Trapped Dead is a tactical real time strategy game. Players control their characters in a 3rd person isometric view through a mature Zombie survival scenario inspired by the successful Horror movies of the early 80s.
What We Think:
As a college student, it’s time to learn some valued life skills, like how to preserve life from flesh-eating zombies or how to let go of a friend for the greater good. Generic zombie survival skills 101.
As an isometric zombie survival goes, this one does it pretty well. The story does a decent job with different story splits, but ultimately comes around to be generally linear. The story does little to reinvent the zombie genre, which has in the past five five years worn thin. (Part of the problem is that the genre is often so self-referential it gets stuck chasing it own tail.)
Trapped Undead opens with Mike and Gerald on their way to college – two 80’s college kids on their way for some 80’s college fun. When they run low on gas, they stop at a gas station in a sleepy mountain town in Kansas called Hedge Hill. With Gerald left in the passenger seat enjoying a beer (I guess college kids in the 80’s never stopped drinking) Mike discovers the place is infested with zombies.
The story is told in a comic art style that I enjoy well enough, though a more graphically detailed approach would enliven the experience. Add to this sub-par voice performances, which, though not as bad as, say, Just Cause 2 or a poor ventriloquist, become tedious when the sound of a radio is just someone going “ZZZTT” into a desk mic that you could pick up for $30. Perhaps this is part of the game’s attempt at quirkiness.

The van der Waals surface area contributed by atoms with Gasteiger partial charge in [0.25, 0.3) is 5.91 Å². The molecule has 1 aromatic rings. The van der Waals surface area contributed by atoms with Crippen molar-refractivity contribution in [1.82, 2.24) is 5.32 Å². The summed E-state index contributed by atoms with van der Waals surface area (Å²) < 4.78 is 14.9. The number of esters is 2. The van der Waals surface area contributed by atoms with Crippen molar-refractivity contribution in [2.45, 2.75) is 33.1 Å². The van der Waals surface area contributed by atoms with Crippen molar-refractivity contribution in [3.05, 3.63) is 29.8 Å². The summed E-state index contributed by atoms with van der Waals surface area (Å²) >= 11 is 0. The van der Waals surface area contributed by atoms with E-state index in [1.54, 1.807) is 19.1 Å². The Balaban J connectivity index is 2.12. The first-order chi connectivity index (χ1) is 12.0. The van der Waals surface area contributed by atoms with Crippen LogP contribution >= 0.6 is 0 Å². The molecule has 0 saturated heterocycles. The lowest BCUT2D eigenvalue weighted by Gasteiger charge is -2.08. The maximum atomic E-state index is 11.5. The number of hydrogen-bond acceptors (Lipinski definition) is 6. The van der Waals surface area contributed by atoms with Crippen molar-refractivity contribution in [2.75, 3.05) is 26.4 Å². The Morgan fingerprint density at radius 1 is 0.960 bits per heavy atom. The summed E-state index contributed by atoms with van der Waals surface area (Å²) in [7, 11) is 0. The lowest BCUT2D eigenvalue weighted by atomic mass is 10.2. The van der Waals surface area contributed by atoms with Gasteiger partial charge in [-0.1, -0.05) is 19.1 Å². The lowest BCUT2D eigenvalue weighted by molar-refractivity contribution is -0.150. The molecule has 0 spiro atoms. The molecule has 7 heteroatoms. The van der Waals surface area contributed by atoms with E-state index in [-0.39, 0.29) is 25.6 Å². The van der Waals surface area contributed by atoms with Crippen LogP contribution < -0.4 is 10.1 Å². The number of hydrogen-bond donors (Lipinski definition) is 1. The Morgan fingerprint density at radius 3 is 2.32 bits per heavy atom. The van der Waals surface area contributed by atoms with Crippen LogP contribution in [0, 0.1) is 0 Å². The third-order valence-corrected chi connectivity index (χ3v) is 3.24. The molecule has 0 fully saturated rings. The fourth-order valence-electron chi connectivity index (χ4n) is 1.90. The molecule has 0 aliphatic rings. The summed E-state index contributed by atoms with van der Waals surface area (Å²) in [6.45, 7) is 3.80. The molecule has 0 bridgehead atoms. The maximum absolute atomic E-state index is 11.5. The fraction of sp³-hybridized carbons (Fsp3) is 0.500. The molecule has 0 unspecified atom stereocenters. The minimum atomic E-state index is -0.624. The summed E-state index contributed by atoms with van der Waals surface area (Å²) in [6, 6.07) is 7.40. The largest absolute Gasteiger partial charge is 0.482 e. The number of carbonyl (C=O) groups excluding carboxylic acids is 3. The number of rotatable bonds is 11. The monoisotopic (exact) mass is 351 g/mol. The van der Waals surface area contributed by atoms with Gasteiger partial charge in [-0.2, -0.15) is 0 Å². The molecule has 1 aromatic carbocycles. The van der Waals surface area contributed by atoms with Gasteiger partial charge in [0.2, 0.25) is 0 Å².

The story progresses along, people die and others join your little group of controllable characters. This makes for some decent gameplay where you get to choose who goes on what missions and how to use who’s skills (a doctor in a wheelchair is not going to be good for stealth and sneaking around zombies) which adds a nice bit of strategy. The game provides some challenge because there is very little ammo just laying around and killing zombies in an isometric point-and-click means you are relying more on first strike than skills.
I have only really been concentrating on the single player element of the game because I have yet to get the multiplayer to contact the master server list. It seems like it is completely broken. I did host my own game and see that it was like the single player with the exception that you can only control one character instead of several.
Altogether, these quibbles don’t mean that the game is horrible, it’s just below par with most games today. Now this game tags itself as the first tactical zombie shooter but tactical zombie shooters have been around for a long time and with the genre becoming more and more crowded, to state that you are the first is just poor marketing. Though this game should be priced around 10-15 US to be competitive in today’s market stuffed with zombie shooters, this game is priced at what use to be a full commercial game in the late 90’s at 20 dollars.
Trapped Dead will help you kill a few hours and, maybe if you have a friend or two who’ll agree to a session, you can get something out of the multiplayer but I would wait until it’s on sale.